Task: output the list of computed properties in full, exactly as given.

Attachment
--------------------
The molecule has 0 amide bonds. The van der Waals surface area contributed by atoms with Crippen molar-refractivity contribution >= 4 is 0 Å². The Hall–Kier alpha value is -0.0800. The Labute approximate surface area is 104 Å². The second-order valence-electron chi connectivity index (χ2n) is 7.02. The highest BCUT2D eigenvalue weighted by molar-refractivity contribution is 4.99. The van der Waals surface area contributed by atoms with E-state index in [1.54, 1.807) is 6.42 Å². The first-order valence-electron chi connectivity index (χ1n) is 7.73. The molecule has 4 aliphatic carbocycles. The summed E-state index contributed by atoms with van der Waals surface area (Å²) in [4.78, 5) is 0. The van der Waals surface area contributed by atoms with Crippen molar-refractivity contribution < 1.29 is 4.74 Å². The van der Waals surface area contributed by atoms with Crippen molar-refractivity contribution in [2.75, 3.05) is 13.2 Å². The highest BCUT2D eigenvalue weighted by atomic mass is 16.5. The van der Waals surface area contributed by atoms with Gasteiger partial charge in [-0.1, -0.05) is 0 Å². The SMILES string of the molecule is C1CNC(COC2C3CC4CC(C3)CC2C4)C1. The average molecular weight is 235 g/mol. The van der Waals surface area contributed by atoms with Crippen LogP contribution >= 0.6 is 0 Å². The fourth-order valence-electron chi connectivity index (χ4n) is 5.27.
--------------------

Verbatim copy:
The molecule has 0 amide bonds. The van der Waals surface area contributed by atoms with Crippen molar-refractivity contribution >= 4 is 0 Å². The Hall–Kier alpha value is -0.0800. The Labute approximate surface area is 104 Å². The second-order valence-electron chi connectivity index (χ2n) is 7.02. The highest BCUT2D eigenvalue weighted by molar-refractivity contribution is 4.99. The van der Waals surface area contributed by atoms with E-state index in [1.54, 1.807) is 6.42 Å². The first-order valence-electron chi connectivity index (χ1n) is 7.73. The molecule has 4 aliphatic carbocycles. The summed E-state index contributed by atoms with van der Waals surface area (Å²) in [4.78, 5) is 0. The van der Waals surface area contributed by atoms with Crippen molar-refractivity contribution < 1.29 is 4.74 Å². The van der Waals surface area contributed by atoms with Crippen molar-refractivity contribution in [2.75, 3.05) is 13.2 Å². The highest BCUT2D eigenvalue weighted by atomic mass is 16.5. The van der Waals surface area contributed by atoms with Gasteiger partial charge in [-0.1, -0.05) is 0 Å². The SMILES string of the molecule is C1CNC(COC2C3CC4CC(C3)CC2C4)C1. The average molecular weight is 235 g/mol. The van der Waals surface area contributed by atoms with Crippen LogP contribution >= 0.6 is 0 Å². The fourth-order valence-electron chi connectivity index (χ4n) is 5.27.